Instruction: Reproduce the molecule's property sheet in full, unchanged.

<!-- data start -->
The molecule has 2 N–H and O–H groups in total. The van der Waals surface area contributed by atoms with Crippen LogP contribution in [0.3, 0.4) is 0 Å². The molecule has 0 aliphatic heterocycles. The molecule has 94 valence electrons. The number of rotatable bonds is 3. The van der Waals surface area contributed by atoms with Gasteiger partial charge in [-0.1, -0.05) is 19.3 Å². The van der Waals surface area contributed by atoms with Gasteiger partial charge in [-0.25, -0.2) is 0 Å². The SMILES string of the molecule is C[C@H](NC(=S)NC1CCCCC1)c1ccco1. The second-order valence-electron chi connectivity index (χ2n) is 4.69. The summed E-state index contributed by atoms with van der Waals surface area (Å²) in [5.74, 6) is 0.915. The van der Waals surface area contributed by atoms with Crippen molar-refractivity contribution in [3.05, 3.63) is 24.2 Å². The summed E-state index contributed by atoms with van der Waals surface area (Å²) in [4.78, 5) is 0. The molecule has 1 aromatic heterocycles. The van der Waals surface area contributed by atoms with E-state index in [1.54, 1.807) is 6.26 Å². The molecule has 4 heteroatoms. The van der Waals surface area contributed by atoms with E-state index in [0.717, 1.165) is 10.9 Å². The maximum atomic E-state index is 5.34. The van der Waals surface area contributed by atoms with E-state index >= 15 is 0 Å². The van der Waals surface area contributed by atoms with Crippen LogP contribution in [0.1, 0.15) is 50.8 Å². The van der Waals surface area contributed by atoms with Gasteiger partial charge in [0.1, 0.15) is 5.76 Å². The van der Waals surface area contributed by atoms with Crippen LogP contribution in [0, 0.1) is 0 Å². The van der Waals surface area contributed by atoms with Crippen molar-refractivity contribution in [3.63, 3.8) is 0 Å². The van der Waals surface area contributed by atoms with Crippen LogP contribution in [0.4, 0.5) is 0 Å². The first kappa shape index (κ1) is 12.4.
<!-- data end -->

The molecule has 2 N–H and O–H groups in total. The van der Waals surface area contributed by atoms with Crippen LogP contribution in [0.3, 0.4) is 0 Å². The molecule has 0 aliphatic heterocycles. The molecule has 94 valence electrons. The number of rotatable bonds is 3. The van der Waals surface area contributed by atoms with Gasteiger partial charge in [-0.1, -0.05) is 19.3 Å². The van der Waals surface area contributed by atoms with Gasteiger partial charge in [-0.25, -0.2) is 0 Å². The SMILES string of the molecule is C[C@H](NC(=S)NC1CCCCC1)c1ccco1. The second-order valence-electron chi connectivity index (χ2n) is 4.69. The summed E-state index contributed by atoms with van der Waals surface area (Å²) in [5.74, 6) is 0.915. The van der Waals surface area contributed by atoms with Crippen molar-refractivity contribution in [3.05, 3.63) is 24.2 Å². The summed E-state index contributed by atoms with van der Waals surface area (Å²) in [4.78, 5) is 0. The molecule has 1 aromatic heterocycles. The van der Waals surface area contributed by atoms with E-state index in [1.54, 1.807) is 6.26 Å². The molecule has 4 heteroatoms. The van der Waals surface area contributed by atoms with E-state index in [0.717, 1.165) is 10.9 Å². The maximum atomic E-state index is 5.34. The van der Waals surface area contributed by atoms with E-state index >= 15 is 0 Å². The van der Waals surface area contributed by atoms with Crippen LogP contribution in [0.1, 0.15) is 50.8 Å². The van der Waals surface area contributed by atoms with Gasteiger partial charge in [0.1, 0.15) is 5.76 Å². The van der Waals surface area contributed by atoms with Crippen LogP contribution in [0, 0.1) is 0 Å². The van der Waals surface area contributed by atoms with Crippen molar-refractivity contribution in [3.63, 3.8) is 0 Å². The van der Waals surface area contributed by atoms with Crippen LogP contribution in [0.4, 0.5) is 0 Å². The first kappa shape index (κ1) is 12.4.